Kirk Landers

| July 1, 2010

Failure to Bash

kirk.landers@att.net

When I became the new editorial director of Better Roads in 2001, I made a pilgrimage to the Federal Highway Administration to tap into the agency’s vast resources of information and expertise.

The experience was a lot like gorging on Chinese food — post meal bloat followed by pangs of starvation. A professional PR guy introduced me to a half dozen executives and loaded me with 10 or 20 pounds of FHWA publications. It seemed like an embarrassment of riches, but when I sorted through the publications, only a few brochures bristled with the kind of hard facts I was seeking. The rest of the literature seemed to use hundreds of words and precious few facts to cover things like road building and safety in ways that would not offend anyone, while also not informing anyone of anything they didn’t already know.

I took solace in having expert contacts in all the right places in FHWA, but that turned out to be a limited benefit, too. A couple years later, I scheduled a series of meetings with FHWA personnel to learn about trends in the road and bridge industry. The afternoon before the scheduled meetings, an agency PR person called to emphatically inform me that I had committed a nearly treasonous breach of FHWA security by scheduling these meetings without the sanction of an official FHWA PR person. Not only must an official FHWA PR person set up such meetings, I was told, the official PR person must be in the room at the time the meetings occur.

Naively, I told the official PR person I would be delighted to have her sit in on all the meetings. Of course, being an official PR person, she already had commitments for the next day and the next week, and no surrogate could sit in for her. My information tour would have to be rescheduled for some time in the future. The distant future.

I have an aversion to bureaucrats, so I never again tried to deal officially with FHWA. I was able to gain some insights by speaking informally with FHWA experts at various industry functions they attended without professional PR people shielding them from unwashed muckrakers like me, but I always felt like a great information resource was being withheld from the road industry and the trade press for no other reason than bureaucratic excess.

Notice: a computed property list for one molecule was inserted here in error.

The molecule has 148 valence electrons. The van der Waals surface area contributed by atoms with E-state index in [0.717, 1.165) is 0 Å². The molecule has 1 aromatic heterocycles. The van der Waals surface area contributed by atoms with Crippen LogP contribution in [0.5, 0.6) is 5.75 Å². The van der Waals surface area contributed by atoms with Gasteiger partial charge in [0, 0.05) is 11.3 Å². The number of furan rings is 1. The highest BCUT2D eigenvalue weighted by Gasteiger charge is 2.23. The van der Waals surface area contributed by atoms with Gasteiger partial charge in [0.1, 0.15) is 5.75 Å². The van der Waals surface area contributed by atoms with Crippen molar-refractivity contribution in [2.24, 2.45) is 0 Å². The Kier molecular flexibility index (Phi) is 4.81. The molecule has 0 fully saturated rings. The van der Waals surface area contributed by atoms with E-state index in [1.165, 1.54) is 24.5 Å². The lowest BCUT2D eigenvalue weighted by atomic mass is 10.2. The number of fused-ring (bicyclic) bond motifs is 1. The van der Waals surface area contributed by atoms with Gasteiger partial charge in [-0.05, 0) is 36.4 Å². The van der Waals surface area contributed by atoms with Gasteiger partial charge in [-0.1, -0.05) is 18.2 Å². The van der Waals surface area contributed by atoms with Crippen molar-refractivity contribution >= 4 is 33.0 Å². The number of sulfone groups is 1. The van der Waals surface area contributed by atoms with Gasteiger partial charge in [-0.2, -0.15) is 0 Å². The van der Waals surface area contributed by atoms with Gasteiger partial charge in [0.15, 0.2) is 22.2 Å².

In the months and years since then, each time I have encountered a state DOT employee who seems to have an anti-bureaucracy, small-government bias, I ask that person if they think FHWA is worth whatever it costs to have it. I focus on these people because they are the most likely to give me a candid, negative response.

To my surprise, every single person has answered yes, FHWA is worth having. While this is a sample of just seven or eight people, they all had experience working with FHWA, and they all disliked big government and bureaucracies. Several had to think about it for awhile before responding, but each of them told me that FHWA plays an important, behind-the-scenes role in coordinating road programs in the U.S. and advancing new concepts in technology and best practices . . . in addition to administering the spending programs put into law by Congress.

I confess to being disappointed at this outcome. It pains me to acknowledge the worth of an organization that has so little regard for my own enterprise. However, my concession is limited. I still think the communications side of FHWA needs a robust audit to see if it is performing any useful function to the country or the road industry. And I still think at least one of the agency’s official PR people should know the difference between asphalt and concrete, should drive to work every day in a car, and should be aware of the existence of a trade press and how it differs from the Washington Post.v

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